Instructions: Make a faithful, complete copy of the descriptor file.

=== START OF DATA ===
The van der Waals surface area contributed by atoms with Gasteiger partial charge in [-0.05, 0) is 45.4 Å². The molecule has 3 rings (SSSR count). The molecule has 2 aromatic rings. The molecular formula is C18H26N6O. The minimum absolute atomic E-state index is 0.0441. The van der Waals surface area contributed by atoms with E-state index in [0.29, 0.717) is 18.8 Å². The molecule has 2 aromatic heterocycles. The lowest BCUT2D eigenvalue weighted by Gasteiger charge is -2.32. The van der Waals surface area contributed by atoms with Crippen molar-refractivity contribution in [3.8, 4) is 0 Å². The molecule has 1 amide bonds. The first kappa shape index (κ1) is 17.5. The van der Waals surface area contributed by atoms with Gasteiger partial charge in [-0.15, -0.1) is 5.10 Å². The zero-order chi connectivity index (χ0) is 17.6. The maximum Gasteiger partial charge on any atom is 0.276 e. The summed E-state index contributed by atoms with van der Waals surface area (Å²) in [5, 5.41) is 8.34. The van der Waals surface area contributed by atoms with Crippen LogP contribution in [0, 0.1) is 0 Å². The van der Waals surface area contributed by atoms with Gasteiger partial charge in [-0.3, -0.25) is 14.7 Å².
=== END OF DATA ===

The van der Waals surface area contributed by atoms with Gasteiger partial charge in [-0.05, 0) is 45.4 Å². The molecule has 3 rings (SSSR count). The molecule has 2 aromatic rings. The molecular formula is C18H26N6O. The minimum absolute atomic E-state index is 0.0441. The van der Waals surface area contributed by atoms with E-state index in [0.29, 0.717) is 18.8 Å². The molecule has 2 aromatic heterocycles. The lowest BCUT2D eigenvalue weighted by Gasteiger charge is -2.32. The van der Waals surface area contributed by atoms with Crippen molar-refractivity contribution in [3.8, 4) is 0 Å². The molecule has 1 amide bonds. The first kappa shape index (κ1) is 17.5. The van der Waals surface area contributed by atoms with Gasteiger partial charge in [-0.15, -0.1) is 5.10 Å². The zero-order chi connectivity index (χ0) is 17.6. The maximum Gasteiger partial charge on any atom is 0.276 e. The summed E-state index contributed by atoms with van der Waals surface area (Å²) in [5, 5.41) is 8.34. The van der Waals surface area contributed by atoms with Crippen LogP contribution in [0, 0.1) is 0 Å². The van der Waals surface area contributed by atoms with Gasteiger partial charge in [-0.3, -0.25) is 14.7 Å².